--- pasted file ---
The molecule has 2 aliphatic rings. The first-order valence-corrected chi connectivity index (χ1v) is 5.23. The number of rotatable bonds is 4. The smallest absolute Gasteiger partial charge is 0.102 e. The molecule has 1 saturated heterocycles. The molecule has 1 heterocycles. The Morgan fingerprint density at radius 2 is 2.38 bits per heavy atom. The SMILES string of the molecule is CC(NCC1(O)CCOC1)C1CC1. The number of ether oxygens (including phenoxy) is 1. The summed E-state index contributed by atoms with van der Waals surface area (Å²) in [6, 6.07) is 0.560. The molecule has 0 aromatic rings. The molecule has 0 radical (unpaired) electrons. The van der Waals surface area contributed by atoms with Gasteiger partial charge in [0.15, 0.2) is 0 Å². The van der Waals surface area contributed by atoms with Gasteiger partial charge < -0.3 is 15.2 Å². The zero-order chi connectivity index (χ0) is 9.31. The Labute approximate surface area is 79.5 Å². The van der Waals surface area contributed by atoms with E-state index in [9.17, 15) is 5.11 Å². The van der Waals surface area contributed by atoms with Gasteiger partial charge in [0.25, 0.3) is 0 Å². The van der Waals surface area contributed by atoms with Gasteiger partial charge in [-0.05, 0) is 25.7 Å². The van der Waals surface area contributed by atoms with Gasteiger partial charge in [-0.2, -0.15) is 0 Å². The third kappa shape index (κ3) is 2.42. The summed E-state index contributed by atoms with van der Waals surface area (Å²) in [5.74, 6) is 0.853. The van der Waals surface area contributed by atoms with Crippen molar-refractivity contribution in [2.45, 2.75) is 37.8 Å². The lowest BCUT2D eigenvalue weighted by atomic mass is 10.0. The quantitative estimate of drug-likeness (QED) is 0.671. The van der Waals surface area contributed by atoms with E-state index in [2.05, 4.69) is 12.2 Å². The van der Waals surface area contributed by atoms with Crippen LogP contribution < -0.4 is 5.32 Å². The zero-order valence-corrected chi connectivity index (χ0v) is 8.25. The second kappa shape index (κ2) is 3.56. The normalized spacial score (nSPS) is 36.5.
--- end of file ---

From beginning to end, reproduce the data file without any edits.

The molecule has 2 aliphatic rings. The first-order valence-corrected chi connectivity index (χ1v) is 5.23. The number of rotatable bonds is 4. The smallest absolute Gasteiger partial charge is 0.102 e. The molecule has 1 saturated heterocycles. The molecule has 1 heterocycles. The Morgan fingerprint density at radius 2 is 2.38 bits per heavy atom. The SMILES string of the molecule is CC(NCC1(O)CCOC1)C1CC1. The number of ether oxygens (including phenoxy) is 1. The summed E-state index contributed by atoms with van der Waals surface area (Å²) in [6, 6.07) is 0.560. The molecule has 0 aromatic rings. The molecule has 0 radical (unpaired) electrons. The van der Waals surface area contributed by atoms with Gasteiger partial charge in [0.15, 0.2) is 0 Å². The van der Waals surface area contributed by atoms with Gasteiger partial charge < -0.3 is 15.2 Å². The zero-order chi connectivity index (χ0) is 9.31. The Labute approximate surface area is 79.5 Å². The van der Waals surface area contributed by atoms with E-state index in [9.17, 15) is 5.11 Å². The van der Waals surface area contributed by atoms with Gasteiger partial charge in [0.25, 0.3) is 0 Å². The van der Waals surface area contributed by atoms with Gasteiger partial charge in [-0.05, 0) is 25.7 Å². The van der Waals surface area contributed by atoms with Gasteiger partial charge in [-0.2, -0.15) is 0 Å². The third kappa shape index (κ3) is 2.42. The summed E-state index contributed by atoms with van der Waals surface area (Å²) in [5.74, 6) is 0.853. The van der Waals surface area contributed by atoms with Crippen molar-refractivity contribution in [2.45, 2.75) is 37.8 Å². The lowest BCUT2D eigenvalue weighted by atomic mass is 10.0. The quantitative estimate of drug-likeness (QED) is 0.671. The van der Waals surface area contributed by atoms with E-state index in [2.05, 4.69) is 12.2 Å². The van der Waals surface area contributed by atoms with Crippen LogP contribution < -0.4 is 5.32 Å². The zero-order valence-corrected chi connectivity index (χ0v) is 8.25. The second kappa shape index (κ2) is 3.56. The normalized spacial score (nSPS) is 36.5.